Luisa posted a fascinating link on the IASL listserv today about a tech-intensive program at Seton Hill University (not to be confused with Seton HALL!). In a program they call the Griffin Technology Advantage, the university writes:
Twenty-first century students live in a world of technology and collaboration where learning happens 24 hours a day and is supported by professors, friends, professional experts, and fellow learners in the classroom, on the web, and around the world …
Seton Hill’s faculty understand that each student has a unique learning style. Some of you learn best by attending lectures and writing papers; others excel when given the opportunity to research a topic and create a video or an audio podcast.
To this end, Seton Hill is committed to moving past the teaching of information literacy (understanding how to locate and evaluate information from resources that range from the traditional library to sophisticated online sources) to what we like to call “creative literacy” – teaching you not just how to find the information you need, but how to process it in the way that allows you to make sense of the information, apply the information to actual situations, and solve problems.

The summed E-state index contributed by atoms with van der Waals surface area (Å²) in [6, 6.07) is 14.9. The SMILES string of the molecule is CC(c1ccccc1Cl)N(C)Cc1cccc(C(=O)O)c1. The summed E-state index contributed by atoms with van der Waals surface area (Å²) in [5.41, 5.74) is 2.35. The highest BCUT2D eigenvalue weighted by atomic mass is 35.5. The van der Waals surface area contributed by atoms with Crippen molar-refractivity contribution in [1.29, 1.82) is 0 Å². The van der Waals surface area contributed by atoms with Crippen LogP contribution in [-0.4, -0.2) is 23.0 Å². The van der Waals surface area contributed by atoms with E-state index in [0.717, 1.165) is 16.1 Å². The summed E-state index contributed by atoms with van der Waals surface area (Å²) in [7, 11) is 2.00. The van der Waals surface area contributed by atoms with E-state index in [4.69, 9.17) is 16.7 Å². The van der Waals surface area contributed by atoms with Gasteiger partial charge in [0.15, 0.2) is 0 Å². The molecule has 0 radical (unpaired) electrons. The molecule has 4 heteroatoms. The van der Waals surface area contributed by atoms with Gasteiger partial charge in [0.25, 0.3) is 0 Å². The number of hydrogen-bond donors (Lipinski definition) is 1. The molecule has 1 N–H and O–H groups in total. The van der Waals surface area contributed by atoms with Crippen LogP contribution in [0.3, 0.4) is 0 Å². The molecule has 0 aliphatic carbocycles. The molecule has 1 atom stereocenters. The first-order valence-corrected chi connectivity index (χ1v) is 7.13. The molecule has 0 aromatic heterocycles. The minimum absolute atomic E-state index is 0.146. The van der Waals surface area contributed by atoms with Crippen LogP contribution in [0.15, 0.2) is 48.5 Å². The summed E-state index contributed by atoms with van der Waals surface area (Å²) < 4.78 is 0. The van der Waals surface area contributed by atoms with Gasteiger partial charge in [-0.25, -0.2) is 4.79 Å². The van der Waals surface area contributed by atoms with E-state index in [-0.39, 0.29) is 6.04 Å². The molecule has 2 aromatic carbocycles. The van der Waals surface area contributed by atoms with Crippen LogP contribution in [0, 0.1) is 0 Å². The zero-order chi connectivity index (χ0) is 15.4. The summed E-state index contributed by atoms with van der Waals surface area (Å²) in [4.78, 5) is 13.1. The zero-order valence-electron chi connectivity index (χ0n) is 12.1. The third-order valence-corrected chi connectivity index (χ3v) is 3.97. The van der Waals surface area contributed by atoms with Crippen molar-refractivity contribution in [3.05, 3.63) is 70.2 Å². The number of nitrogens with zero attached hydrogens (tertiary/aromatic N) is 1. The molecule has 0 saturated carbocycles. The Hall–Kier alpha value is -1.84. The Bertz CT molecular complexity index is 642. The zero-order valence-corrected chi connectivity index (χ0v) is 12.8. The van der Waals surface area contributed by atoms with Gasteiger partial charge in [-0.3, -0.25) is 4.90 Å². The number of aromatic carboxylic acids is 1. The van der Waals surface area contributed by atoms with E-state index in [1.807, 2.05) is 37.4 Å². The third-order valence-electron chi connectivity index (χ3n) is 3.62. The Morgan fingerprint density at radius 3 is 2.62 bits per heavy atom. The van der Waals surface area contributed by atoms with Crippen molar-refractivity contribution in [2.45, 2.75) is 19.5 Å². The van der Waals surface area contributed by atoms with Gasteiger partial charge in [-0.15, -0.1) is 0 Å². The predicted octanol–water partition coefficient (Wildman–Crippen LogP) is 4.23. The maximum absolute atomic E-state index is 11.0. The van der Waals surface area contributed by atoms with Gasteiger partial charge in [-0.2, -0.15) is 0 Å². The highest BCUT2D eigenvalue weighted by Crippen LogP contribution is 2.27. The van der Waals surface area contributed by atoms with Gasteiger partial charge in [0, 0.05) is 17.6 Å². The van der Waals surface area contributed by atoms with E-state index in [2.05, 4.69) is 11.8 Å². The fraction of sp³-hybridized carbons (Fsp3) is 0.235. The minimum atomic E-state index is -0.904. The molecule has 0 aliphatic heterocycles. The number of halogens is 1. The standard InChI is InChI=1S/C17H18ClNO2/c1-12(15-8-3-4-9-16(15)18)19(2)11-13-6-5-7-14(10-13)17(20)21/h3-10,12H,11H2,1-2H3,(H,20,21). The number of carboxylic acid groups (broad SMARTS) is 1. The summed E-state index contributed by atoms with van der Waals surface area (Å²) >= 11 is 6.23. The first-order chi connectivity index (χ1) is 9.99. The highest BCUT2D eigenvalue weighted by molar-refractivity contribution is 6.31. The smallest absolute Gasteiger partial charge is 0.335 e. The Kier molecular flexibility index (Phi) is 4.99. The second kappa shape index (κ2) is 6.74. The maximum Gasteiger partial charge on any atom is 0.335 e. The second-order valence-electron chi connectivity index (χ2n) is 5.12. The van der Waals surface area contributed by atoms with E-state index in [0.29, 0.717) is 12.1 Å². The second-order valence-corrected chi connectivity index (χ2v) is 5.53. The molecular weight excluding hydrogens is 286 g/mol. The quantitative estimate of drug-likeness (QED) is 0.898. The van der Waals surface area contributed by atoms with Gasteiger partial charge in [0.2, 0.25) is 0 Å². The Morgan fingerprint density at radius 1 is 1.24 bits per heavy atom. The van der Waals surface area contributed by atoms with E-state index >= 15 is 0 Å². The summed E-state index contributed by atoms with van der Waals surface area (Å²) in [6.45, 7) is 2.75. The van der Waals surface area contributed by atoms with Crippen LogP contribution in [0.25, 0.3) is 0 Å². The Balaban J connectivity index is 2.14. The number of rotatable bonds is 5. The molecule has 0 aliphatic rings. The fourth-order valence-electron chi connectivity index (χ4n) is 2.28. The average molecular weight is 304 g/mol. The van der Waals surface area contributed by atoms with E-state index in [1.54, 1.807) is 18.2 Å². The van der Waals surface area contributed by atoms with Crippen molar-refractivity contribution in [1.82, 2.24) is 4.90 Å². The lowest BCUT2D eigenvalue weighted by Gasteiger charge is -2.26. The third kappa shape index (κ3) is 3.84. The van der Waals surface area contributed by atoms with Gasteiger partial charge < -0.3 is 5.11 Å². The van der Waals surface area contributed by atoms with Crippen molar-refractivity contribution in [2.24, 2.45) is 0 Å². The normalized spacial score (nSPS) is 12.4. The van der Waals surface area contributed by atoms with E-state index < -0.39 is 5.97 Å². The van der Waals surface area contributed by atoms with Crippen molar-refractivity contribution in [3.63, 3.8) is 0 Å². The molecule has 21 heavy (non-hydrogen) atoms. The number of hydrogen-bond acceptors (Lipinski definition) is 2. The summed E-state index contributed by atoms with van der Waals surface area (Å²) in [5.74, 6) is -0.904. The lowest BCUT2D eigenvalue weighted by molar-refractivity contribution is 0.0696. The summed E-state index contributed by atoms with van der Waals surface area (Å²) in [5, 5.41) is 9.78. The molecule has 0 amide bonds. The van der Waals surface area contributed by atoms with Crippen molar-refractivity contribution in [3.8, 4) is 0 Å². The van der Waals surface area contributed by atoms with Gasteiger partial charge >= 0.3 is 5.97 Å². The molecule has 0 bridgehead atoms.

Fostering creative literacy by:
- Connecting you and your teachers to versatile, dynamic communities of learners.
- Providing linkages and connections throughout our academic and co-curricular environments.
- Allowing any classroom to become a virtual computer lab.
- Providing access to both Mac and PC-based software applications from a single hardware device.
- Increasing more interactive and in-depth teaching and learning experiences.
- Supporting our vibrant campus environment – increasing both student learning and entertainment opportunities…
In this way, Seton Hill is training students of all learning styles and abilities to be better researchers, better at compiling and organizing data, and better at publishing and presenting information – better, in fact, at becoming lifelong learners who can easily adapt to new situations and new technologies in their lives and careers.
Each incoming student will get a Mac laptop, which they’ll exchange two years later for another laptop that will become theirs upon graduation. Faculty will also receive a laptop.
Could your school district claim similar goals? (Mine has a very similar set of objectives, though different means.)
Seton Hill uses “creative literacy” to define the process of seeking, using, and synthesizing information. Do you agree with this term?
My hunch is that this blurb tells us more about the technology and less about the pedagogy. And since it’s PR, I can’t blame them. We see the who, what, when, where, and why. But the $64,000 question (to date myself as a child of the 70′s) is … how? How is an entire university moving from where it is to where it wants to be?